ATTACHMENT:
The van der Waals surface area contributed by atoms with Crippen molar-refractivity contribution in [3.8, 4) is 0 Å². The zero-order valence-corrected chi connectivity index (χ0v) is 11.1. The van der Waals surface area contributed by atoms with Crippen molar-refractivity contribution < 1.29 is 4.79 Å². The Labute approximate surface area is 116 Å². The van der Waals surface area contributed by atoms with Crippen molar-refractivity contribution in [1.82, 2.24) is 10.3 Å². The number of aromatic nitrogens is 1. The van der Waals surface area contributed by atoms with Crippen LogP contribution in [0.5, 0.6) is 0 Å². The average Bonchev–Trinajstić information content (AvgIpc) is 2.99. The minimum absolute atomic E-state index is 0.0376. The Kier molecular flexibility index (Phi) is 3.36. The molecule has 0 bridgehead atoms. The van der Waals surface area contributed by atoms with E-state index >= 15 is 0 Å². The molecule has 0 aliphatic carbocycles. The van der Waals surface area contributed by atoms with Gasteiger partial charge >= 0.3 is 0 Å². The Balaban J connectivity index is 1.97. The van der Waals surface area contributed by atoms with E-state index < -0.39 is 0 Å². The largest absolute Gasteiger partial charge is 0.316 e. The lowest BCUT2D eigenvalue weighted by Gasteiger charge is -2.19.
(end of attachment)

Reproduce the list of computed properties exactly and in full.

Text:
The van der Waals surface area contributed by atoms with Crippen molar-refractivity contribution in [3.8, 4) is 0 Å². The zero-order valence-corrected chi connectivity index (χ0v) is 11.1. The van der Waals surface area contributed by atoms with Crippen molar-refractivity contribution < 1.29 is 4.79 Å². The Labute approximate surface area is 116 Å². The van der Waals surface area contributed by atoms with Crippen molar-refractivity contribution in [1.82, 2.24) is 10.3 Å². The number of aromatic nitrogens is 1. The van der Waals surface area contributed by atoms with Crippen LogP contribution in [0.5, 0.6) is 0 Å². The average Bonchev–Trinajstić information content (AvgIpc) is 2.99. The minimum absolute atomic E-state index is 0.0376. The Kier molecular flexibility index (Phi) is 3.36. The molecule has 0 bridgehead atoms. The van der Waals surface area contributed by atoms with E-state index >= 15 is 0 Å². The molecule has 0 aliphatic carbocycles. The van der Waals surface area contributed by atoms with Gasteiger partial charge >= 0.3 is 0 Å². The Balaban J connectivity index is 1.97. The van der Waals surface area contributed by atoms with E-state index < -0.39 is 0 Å². The largest absolute Gasteiger partial charge is 0.316 e. The lowest BCUT2D eigenvalue weighted by Gasteiger charge is -2.19.